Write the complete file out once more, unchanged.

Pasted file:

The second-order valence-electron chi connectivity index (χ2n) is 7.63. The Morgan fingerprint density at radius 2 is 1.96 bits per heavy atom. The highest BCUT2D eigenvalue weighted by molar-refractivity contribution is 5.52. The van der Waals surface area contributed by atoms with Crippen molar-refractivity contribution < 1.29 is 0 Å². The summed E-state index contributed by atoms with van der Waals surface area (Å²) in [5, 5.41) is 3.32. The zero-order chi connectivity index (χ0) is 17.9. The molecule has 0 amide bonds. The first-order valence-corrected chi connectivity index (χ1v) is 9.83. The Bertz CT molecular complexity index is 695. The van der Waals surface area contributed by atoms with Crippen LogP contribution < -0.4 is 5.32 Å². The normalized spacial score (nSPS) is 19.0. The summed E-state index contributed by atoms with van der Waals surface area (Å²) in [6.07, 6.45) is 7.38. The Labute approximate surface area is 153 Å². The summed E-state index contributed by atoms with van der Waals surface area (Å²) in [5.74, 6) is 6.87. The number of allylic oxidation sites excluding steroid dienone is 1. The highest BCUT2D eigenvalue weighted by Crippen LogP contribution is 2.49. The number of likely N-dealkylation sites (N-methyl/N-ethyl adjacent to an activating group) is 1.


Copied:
The second-order valence-electron chi connectivity index (χ2n) is 7.63. The Morgan fingerprint density at radius 2 is 1.96 bits per heavy atom. The highest BCUT2D eigenvalue weighted by molar-refractivity contribution is 5.52. The van der Waals surface area contributed by atoms with Crippen molar-refractivity contribution < 1.29 is 0 Å². The summed E-state index contributed by atoms with van der Waals surface area (Å²) in [5, 5.41) is 3.32. The zero-order chi connectivity index (χ0) is 17.9. The molecule has 0 amide bonds. The first-order valence-corrected chi connectivity index (χ1v) is 9.83. The Bertz CT molecular complexity index is 695. The van der Waals surface area contributed by atoms with Crippen LogP contribution < -0.4 is 5.32 Å². The normalized spacial score (nSPS) is 19.0. The summed E-state index contributed by atoms with van der Waals surface area (Å²) in [6.07, 6.45) is 7.38. The Labute approximate surface area is 153 Å². The summed E-state index contributed by atoms with van der Waals surface area (Å²) in [5.74, 6) is 6.87. The number of allylic oxidation sites excluding steroid dienone is 1. The highest BCUT2D eigenvalue weighted by Crippen LogP contribution is 2.49. The number of likely N-dealkylation sites (N-methyl/N-ethyl adjacent to an activating group) is 1.